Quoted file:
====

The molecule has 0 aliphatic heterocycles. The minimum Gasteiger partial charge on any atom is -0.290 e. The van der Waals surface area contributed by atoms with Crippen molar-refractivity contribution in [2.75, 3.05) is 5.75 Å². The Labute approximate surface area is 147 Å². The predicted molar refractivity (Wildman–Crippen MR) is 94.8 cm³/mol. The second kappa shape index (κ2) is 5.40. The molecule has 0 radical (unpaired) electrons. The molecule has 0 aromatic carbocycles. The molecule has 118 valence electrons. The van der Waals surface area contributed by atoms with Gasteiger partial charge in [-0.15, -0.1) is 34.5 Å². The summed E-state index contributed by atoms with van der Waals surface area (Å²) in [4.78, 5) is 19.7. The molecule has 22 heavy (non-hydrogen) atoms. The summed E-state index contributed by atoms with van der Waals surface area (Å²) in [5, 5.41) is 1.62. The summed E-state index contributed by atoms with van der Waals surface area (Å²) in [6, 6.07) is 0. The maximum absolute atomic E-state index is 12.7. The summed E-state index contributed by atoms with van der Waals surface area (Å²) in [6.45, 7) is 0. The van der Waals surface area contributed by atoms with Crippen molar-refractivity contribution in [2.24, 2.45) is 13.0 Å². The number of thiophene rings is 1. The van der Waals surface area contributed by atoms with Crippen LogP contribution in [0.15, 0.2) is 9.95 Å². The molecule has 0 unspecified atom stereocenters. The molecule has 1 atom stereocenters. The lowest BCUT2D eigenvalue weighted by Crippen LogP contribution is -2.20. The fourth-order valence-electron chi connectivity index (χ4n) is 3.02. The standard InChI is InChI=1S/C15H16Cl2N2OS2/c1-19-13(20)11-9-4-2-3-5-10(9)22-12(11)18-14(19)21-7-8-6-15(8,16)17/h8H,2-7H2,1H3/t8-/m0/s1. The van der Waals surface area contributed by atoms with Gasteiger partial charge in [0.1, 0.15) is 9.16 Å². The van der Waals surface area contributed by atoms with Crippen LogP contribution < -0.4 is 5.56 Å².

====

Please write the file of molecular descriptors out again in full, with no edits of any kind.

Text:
The molecule has 0 aliphatic heterocycles. The minimum Gasteiger partial charge on any atom is -0.290 e. The van der Waals surface area contributed by atoms with Crippen molar-refractivity contribution in [2.75, 3.05) is 5.75 Å². The Labute approximate surface area is 147 Å². The predicted molar refractivity (Wildman–Crippen MR) is 94.8 cm³/mol. The second kappa shape index (κ2) is 5.40. The molecule has 0 radical (unpaired) electrons. The molecule has 0 aromatic carbocycles. The molecule has 118 valence electrons. The van der Waals surface area contributed by atoms with Gasteiger partial charge in [-0.15, -0.1) is 34.5 Å². The summed E-state index contributed by atoms with van der Waals surface area (Å²) in [4.78, 5) is 19.7. The molecule has 22 heavy (non-hydrogen) atoms. The summed E-state index contributed by atoms with van der Waals surface area (Å²) in [5, 5.41) is 1.62. The summed E-state index contributed by atoms with van der Waals surface area (Å²) in [6, 6.07) is 0. The maximum absolute atomic E-state index is 12.7. The summed E-state index contributed by atoms with van der Waals surface area (Å²) in [6.45, 7) is 0. The van der Waals surface area contributed by atoms with Crippen molar-refractivity contribution in [2.24, 2.45) is 13.0 Å². The number of thiophene rings is 1. The van der Waals surface area contributed by atoms with Crippen LogP contribution in [0.15, 0.2) is 9.95 Å². The molecule has 0 unspecified atom stereocenters. The molecule has 1 atom stereocenters. The lowest BCUT2D eigenvalue weighted by Crippen LogP contribution is -2.20. The fourth-order valence-electron chi connectivity index (χ4n) is 3.02. The standard InChI is InChI=1S/C15H16Cl2N2OS2/c1-19-13(20)11-9-4-2-3-5-10(9)22-12(11)18-14(19)21-7-8-6-15(8,16)17/h8H,2-7H2,1H3/t8-/m0/s1. The van der Waals surface area contributed by atoms with Gasteiger partial charge in [0.1, 0.15) is 9.16 Å². The van der Waals surface area contributed by atoms with Crippen LogP contribution < -0.4 is 5.56 Å².